by Danielle Styles

My last post explained how effective headlines hook in the reader with the promise of a juicy benefit. Once you’ve grasped this key principle, noticed how it works in practice and begun to apply it to your own writing, there are a few straightforward techniques you can weave in to really ramp up the pulling power of your headlines.

We’ll begin with the 2 essential rules that will help ensure the success of every headline you write. I’ll then go on to outline 5 tips you can use quickly and easily (where space, style and relevancy allow) to make your headlines even better at drawing prospective readers into your content.

2 rules for the success of every headline

1. Write your headline first 

As a writer, you’ve probably taken the decision at least once in your career to write your title or headline last. It seems logical – the act of writing can help you generate ideas and even hit upon a focus for your piece.

This makes a lot of sense for more literary works, but if you’re in the business of plucking people’s attention out of nowhere, writing your headline first gives you a big advantage.

When you write your headline before the rest of your text, you’ve got carte blanche to pinpoint the most attractive benefit for your audience you can possibly think of. Having chosen a benefit that really appeals, you can then structure your entire article around it. Keeping the promise of your headline as a sharp focus when you’re writing is the best way to make sure your article delivers.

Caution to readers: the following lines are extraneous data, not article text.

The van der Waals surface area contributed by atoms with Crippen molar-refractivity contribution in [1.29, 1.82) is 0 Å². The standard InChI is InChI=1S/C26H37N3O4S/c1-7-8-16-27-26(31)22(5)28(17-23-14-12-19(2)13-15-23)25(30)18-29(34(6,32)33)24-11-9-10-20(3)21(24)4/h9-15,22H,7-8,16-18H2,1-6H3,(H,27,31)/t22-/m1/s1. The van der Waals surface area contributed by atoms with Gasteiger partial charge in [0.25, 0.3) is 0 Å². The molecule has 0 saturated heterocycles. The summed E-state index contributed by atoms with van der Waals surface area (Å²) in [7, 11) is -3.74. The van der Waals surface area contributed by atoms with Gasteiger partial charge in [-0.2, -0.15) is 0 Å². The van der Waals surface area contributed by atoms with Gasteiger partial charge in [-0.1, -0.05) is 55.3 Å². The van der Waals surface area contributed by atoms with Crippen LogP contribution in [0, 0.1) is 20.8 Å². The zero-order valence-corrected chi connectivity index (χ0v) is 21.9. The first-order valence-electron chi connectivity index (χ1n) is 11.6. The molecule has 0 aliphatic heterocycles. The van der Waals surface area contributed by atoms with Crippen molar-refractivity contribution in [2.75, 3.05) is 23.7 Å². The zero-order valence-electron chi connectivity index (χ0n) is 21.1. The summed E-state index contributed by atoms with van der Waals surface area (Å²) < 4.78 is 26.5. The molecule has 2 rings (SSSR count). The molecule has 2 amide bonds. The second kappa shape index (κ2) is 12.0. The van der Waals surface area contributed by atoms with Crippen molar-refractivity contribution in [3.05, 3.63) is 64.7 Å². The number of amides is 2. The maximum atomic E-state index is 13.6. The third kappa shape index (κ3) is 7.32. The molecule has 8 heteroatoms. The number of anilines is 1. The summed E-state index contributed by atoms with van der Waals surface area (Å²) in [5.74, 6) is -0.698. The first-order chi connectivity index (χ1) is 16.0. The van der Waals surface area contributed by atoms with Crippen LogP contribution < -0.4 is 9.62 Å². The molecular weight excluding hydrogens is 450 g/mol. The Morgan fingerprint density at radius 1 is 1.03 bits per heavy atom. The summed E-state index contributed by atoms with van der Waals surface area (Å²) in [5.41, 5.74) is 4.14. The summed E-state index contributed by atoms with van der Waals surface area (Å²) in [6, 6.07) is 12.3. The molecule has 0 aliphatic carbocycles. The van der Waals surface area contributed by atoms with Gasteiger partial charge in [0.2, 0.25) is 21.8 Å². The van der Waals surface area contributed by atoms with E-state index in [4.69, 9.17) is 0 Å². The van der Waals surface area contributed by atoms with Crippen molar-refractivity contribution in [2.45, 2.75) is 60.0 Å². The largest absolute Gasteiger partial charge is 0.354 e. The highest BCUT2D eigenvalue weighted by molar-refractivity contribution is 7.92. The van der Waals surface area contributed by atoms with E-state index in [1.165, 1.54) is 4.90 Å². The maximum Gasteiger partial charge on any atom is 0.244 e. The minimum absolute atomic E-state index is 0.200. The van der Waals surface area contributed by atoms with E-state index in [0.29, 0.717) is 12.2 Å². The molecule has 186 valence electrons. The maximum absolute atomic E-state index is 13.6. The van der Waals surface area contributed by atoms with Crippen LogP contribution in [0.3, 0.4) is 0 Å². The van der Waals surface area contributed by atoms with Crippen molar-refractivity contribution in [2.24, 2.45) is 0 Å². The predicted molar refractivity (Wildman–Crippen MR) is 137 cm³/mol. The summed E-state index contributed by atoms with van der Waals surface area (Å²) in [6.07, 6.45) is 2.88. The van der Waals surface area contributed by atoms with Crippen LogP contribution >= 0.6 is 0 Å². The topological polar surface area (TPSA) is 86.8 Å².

By writing the headline first, you should end up with a better headline and a text that’s more effective in giving people what they want.

2. Make sure your promise is credible

For a headline to work, your potential reader must believe in the promise it makes. Time is a truly precious commodity (no one ever has enough), which makes the time it takes to read an article a real investment. What you don’t want to do is allow any doubts to crop up about whether the investment people make in your text will be worthwhile.

  • Don’t be tempted to exaggerate or make outrageous claims. Truth isn’t only a virtue, it’s what people want and need. They’ll shy away from anything that doesn’t sound genuine, and therefore genuinely useful.